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commented Nov 30, 2018

@ianlancetaylor

Personally I'm going to regard any single statement that both uses a variable and sets a variable, other than by putting it on the left-hand-side of an assignment, to be convoluted.

I agree, but it still seems inconsistent with the rest of the language: the rest of the Go spec biases toward (over-)specifying behaviors that I would also describe as “convoluted”. For example, NaN map entries and integer overflow don't panic, and even run-time operations that do panic are defined as recoverable control flow rather than program errors.

I agree with the sentiment that users shouldn't write convoluted code, but it seems strange to me that we should produce unspecified behavior for this particular convolution when we specify so many others.

@alandonovan

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commented Nov 30, 2018

it seems strange to me that we should produce unspecified behavior for this particular convolution when we specify so many others.

I agree. If the reason was always "performance", we can measure whether that reason remains valid: it should be easy to benchmark the effect of a stronger spec by simply adding more memory ordering edges to the SSA representation.

@randall77

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commented Nov 30, 2018

@bcmills I see the examples you cite as significantly different. I'm not arguing that both setting and using a variable in the same statement should panic or should be undefined behavior. I'm saying that the behavior is well defined but unspecified, just as calling fmt.Println from two concurrently goroutines can print the lines in either order, but can't do any random thing.

That said, I'm fine with fully specifying the order of expression evaluation. I've always been fine with it. I was just pointing out one of the arguments in favor of the current situation.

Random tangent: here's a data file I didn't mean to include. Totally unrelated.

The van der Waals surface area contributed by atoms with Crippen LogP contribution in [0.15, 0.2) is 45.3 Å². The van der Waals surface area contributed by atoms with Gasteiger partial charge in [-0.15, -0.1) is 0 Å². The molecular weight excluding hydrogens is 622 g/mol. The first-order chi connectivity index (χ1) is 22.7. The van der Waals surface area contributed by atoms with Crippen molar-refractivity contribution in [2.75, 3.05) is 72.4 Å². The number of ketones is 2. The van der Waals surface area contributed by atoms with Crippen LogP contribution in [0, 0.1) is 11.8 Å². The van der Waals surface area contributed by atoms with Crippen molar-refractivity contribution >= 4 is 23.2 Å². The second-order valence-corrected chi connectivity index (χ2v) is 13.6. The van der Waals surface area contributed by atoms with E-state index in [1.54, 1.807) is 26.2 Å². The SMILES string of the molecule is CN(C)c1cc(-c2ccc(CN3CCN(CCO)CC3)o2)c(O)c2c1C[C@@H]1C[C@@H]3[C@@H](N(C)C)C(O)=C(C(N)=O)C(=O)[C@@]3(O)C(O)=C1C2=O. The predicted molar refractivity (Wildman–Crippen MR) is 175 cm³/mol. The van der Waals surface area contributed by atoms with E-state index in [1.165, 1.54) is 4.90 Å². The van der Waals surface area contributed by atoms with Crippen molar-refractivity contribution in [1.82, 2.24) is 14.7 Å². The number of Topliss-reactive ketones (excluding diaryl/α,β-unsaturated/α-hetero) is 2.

@randall77

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commented Nov 30, 2018

I agree that performance isn't a compelling motivation to leave the ordering unspecified. It would be nice to have data, though.

It should only matter in cases in which the spec is ambiguous about the ordering. And we've already asserted that writing such code is a bad idea anyway. And if performance is an issue, you can always rewrite your code to avoid the performance problem.

That said, I worry about cases like this:

var x int
func f() int {
    return x + g()
}

If we evaluate left-to-right, we need to load from x, spill it, call g, restore our spill, then do the add. The current compiler will call g first, then read x, eliminating the need for a spill.
It's only ambiguous in the case when g modifies x, which might be rare. But the compiler doesn't know that g does not modify x.

Does anyone have a specific proposal for the change in language spec? Maybe something like this would be good:

...when evaluating the operands of an expression, assignment, or return statement, all function calls, method calls, and communication operations are evaluated in lexical left-to-right order. After those operations have completed, all remaining expressions are evaluated in left-to-right order

The two-pass nature of this hopefully avoids the need for spills, by doing all spill-generating operations up front. (Some ops not in this list, like map operations and some type casts, also require spills because they call into the runtime. Oh well.)

We'd also presumably need some text about evaluating left-hand sides of assignments.

@ianlancetaylor

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commented Dec 1, 2018

I would be concerned that a two pass algorithm just makes things more complicated. I think if we're going to pin it down we should be as simple as possible: each expression is evaluated in order from left to right, inner to outer, subject to operator precedence and associativity. If there is a performance hit, take the hit.

I think that is approximately what Java does: http://web.deu.edu.tr/doc/oreily/java/langref/ch04_14.htm .